From a legal standpoint, it was a good week for Sen. Richard Lugar.
On Friday, the Indiana Election Commission voted unanimously to deny a challenge to his eligibility as a candidate, allowing his name to appear on the ballot.
The day before, Attorney General Greg Zoeller reaffirmed a decision issued in 1982 saying that members of Congress are allowed to maintain their residency for voting purposes even though they’ve moved out of the state. They can continue voting from their last Indiana address even though they no longer live at that address.
In Lugar’s case, that means he can continue voting from an address in Indianapolis even though he sold the house in 1977.
That’s a hard sell for many voters, a number of whom have shared their views on the opposite page.
The fact is, though, that what Lugar did in 1977 is what most average Hoosiers would have done if elected to the U.S. Senate. He did what the proverbial Mr. Smith would have done.
He moved. He sold his house in Indianapolis and bought another one in the Virginia suburbs of Washington.
How many of us wouldn’t have done that? How many of us could afford to maintain homes in two states?
Many congressional representatives do, of course. They keep a home in their home state, and they routinely travel back on weekends and during recesses.
Among them is Joe Donnelly, Indiana’s 2nd District congressman who still maintains a home in Granger. Donnelly, a Democrat, will be waiting in the fall should Lugar manage to get past fellow Republican Richard Mourdock in the primary.
Democrats have pointed out that Lugar, when he returns to Indiana, frequently stays in a hotel. Often at taxpayer expense.
Thus the narrative of the campaign develops. Lugar is an outsider.
He left the state 35 years ago, and he no longer has a handle on Hoosier values. He’s a career politician with a Washington mentality.
It’s a narrative that has already caught on with some voters. They see him as disconnected from Indiana concerns, more worried about what’s going on in the Middle East and other parts of the world than about what’s going on in Indianapolis or Logansport.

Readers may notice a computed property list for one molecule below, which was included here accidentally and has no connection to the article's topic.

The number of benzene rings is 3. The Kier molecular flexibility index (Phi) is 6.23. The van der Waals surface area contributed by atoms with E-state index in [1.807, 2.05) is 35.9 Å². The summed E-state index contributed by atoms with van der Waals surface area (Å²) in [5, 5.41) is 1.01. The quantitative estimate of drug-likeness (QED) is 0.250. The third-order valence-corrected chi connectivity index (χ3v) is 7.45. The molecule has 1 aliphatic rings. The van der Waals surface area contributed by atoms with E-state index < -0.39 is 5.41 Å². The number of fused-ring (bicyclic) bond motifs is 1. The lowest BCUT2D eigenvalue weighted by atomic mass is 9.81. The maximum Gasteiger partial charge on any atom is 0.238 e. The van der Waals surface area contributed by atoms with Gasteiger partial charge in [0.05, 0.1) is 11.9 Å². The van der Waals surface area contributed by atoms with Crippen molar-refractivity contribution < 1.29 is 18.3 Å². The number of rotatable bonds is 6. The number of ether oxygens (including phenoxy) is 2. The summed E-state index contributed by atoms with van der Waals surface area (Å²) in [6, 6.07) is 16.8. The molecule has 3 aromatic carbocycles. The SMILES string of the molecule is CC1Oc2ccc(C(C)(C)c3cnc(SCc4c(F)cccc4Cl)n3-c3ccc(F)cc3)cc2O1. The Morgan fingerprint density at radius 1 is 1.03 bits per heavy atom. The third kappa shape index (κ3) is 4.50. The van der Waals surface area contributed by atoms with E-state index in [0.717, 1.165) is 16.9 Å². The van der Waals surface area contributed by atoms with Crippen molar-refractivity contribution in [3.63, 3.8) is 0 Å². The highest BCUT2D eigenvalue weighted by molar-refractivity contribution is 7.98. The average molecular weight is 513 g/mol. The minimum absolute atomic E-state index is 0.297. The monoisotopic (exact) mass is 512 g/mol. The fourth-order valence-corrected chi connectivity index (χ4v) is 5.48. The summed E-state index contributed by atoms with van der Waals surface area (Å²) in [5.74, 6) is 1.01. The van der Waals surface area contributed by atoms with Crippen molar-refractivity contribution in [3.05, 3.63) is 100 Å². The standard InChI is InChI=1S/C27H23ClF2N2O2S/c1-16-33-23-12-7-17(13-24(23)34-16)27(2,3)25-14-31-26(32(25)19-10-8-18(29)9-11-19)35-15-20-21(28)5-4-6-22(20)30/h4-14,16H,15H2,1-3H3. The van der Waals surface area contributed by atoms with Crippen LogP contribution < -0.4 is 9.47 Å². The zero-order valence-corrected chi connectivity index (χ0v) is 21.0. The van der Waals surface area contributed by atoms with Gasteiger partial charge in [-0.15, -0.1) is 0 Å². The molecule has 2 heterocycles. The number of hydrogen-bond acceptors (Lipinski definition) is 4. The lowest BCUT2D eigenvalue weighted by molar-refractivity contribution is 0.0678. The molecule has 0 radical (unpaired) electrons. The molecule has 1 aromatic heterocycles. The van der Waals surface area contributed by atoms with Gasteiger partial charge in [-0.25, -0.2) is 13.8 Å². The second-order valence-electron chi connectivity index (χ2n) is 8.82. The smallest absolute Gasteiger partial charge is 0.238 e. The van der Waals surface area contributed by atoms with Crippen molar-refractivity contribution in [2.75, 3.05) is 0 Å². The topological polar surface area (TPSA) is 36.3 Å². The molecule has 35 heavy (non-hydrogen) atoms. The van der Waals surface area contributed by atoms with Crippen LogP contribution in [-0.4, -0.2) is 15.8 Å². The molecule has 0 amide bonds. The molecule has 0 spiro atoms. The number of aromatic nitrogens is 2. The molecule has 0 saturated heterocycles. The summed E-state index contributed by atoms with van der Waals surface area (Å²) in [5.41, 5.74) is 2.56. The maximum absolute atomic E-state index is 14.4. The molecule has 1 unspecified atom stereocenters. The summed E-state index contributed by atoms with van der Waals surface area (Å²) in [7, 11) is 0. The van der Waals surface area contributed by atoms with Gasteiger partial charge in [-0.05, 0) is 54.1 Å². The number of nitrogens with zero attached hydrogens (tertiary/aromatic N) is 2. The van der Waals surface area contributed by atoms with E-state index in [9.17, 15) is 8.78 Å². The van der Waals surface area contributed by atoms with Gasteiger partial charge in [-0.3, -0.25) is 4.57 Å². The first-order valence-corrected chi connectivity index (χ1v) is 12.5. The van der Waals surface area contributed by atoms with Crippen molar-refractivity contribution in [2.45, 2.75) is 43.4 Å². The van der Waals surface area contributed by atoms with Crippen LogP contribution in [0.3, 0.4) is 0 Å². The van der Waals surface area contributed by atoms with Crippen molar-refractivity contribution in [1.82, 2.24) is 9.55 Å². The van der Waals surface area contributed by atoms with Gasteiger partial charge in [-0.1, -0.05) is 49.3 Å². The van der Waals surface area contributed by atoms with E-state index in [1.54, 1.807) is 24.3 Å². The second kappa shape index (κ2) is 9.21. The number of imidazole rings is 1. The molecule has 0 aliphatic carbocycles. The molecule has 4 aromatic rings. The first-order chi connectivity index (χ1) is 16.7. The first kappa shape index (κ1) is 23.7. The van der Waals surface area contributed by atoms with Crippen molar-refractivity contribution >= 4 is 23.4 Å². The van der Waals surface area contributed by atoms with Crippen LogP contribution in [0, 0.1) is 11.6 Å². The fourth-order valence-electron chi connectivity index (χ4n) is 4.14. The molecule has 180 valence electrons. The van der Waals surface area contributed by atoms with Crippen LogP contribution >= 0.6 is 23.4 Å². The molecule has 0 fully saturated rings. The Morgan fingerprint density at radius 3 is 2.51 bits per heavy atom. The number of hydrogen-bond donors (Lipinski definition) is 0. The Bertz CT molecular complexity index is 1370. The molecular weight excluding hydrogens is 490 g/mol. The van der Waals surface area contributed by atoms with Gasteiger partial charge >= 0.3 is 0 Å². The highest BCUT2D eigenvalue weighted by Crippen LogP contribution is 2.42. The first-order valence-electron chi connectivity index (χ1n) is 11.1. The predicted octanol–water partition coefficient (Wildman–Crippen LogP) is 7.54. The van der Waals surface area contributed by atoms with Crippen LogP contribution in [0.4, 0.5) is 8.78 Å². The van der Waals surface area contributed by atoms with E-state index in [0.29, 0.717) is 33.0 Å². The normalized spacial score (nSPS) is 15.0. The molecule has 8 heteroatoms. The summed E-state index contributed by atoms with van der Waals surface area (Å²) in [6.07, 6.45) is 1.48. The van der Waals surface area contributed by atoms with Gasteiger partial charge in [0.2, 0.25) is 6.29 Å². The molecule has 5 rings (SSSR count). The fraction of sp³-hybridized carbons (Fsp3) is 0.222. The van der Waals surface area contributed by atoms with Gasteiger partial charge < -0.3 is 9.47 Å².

Lugar has been working to change that. Though he’s been criticized in recent years for avoiding the chicken dinner circuit, he has begun to be a more frequent guest at county Lincoln dinners and other events in his home state.
It is interesting to note that Lugar has stood for re-election five times since 1977, and where he lived has never been much of an issue.
Frankly, not much really has. Lugar won by a landslide in 1976, carrying every county but Lake and collecting nearly 60 percent of the vote. He won his second term in a slightly closer campaign, but he has racked up more than 65 percent of the vote in every election since.
In 2006, Democrats failed to put up a challenger, and Lugar won over a Libertarian and two independents with more than 87 percent of the vote.
Such has not been the case as Lugar seeks a seventh consecutive term in 2012.
His age might be part of the issue. Lugar will turn 80 on April 4, and he would be 86 by the time he finished his seventh term.
He is the third most senior member of the U.S. Senate, behind only Daniel Inouye and Patrick Leahy. He is the longest serving senator in Indiana history.
For some Republicans, 36 years in the Senate is long enough.
Where he lives is not the central issue for these folks. They say spending so much time in Washington has transformed Lugar into a moderate, and it’s time to bring him home.
We’ll find out in May whether that viewpoint will carry the day.
• Kelly Hawes is managing editor of the Pharos-Tribune. He can be reached at 574-732-5155 or email@example.com.
From a legal standpoint, it was a good week for Sen. Richard Lugar.
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